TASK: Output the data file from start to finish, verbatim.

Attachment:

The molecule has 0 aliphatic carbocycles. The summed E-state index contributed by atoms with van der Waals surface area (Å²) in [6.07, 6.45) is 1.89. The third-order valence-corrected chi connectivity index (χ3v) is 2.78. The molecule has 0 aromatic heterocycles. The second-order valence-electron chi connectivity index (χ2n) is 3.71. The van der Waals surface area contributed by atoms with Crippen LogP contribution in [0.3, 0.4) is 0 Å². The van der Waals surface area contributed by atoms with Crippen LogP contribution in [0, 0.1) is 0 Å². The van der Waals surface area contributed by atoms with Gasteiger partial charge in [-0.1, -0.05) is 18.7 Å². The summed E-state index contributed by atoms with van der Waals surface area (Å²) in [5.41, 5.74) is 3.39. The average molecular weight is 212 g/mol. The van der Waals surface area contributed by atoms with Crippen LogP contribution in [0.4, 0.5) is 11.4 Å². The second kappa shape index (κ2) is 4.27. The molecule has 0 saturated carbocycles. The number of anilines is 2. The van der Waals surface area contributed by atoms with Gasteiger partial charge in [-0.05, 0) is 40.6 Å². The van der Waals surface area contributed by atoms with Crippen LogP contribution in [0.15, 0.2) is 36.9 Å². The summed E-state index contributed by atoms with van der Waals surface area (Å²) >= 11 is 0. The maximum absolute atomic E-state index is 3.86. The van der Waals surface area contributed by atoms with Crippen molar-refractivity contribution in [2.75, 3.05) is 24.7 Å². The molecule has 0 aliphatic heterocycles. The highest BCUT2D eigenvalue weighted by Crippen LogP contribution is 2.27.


The molecule has 0 aliphatic carbocycles. The summed E-state index contributed by atoms with van der Waals surface area (Å²) in [6.07, 6.45) is 1.89. The third-order valence-corrected chi connectivity index (χ3v) is 2.78. The molecule has 0 aromatic heterocycles. The second-order valence-electron chi connectivity index (χ2n) is 3.71. The van der Waals surface area contributed by atoms with Crippen LogP contribution in [0.3, 0.4) is 0 Å². The van der Waals surface area contributed by atoms with Crippen LogP contribution in [0, 0.1) is 0 Å². The van der Waals surface area contributed by atoms with Gasteiger partial charge in [-0.1, -0.05) is 18.7 Å². The summed E-state index contributed by atoms with van der Waals surface area (Å²) in [5.41, 5.74) is 3.39. The average molecular weight is 212 g/mol. The van der Waals surface area contributed by atoms with Crippen LogP contribution in [0.4, 0.5) is 11.4 Å². The second kappa shape index (κ2) is 4.27. The molecule has 0 saturated carbocycles. The number of anilines is 2. The van der Waals surface area contributed by atoms with Gasteiger partial charge in [-0.05, 0) is 40.6 Å². The van der Waals surface area contributed by atoms with Crippen LogP contribution in [0.15, 0.2) is 36.9 Å². The summed E-state index contributed by atoms with van der Waals surface area (Å²) >= 11 is 0. The maximum absolute atomic E-state index is 3.86. The van der Waals surface area contributed by atoms with Crippen molar-refractivity contribution in [2.75, 3.05) is 24.7 Å². The molecule has 0 aliphatic heterocycles. The highest BCUT2D eigenvalue weighted by Crippen LogP contribution is 2.27.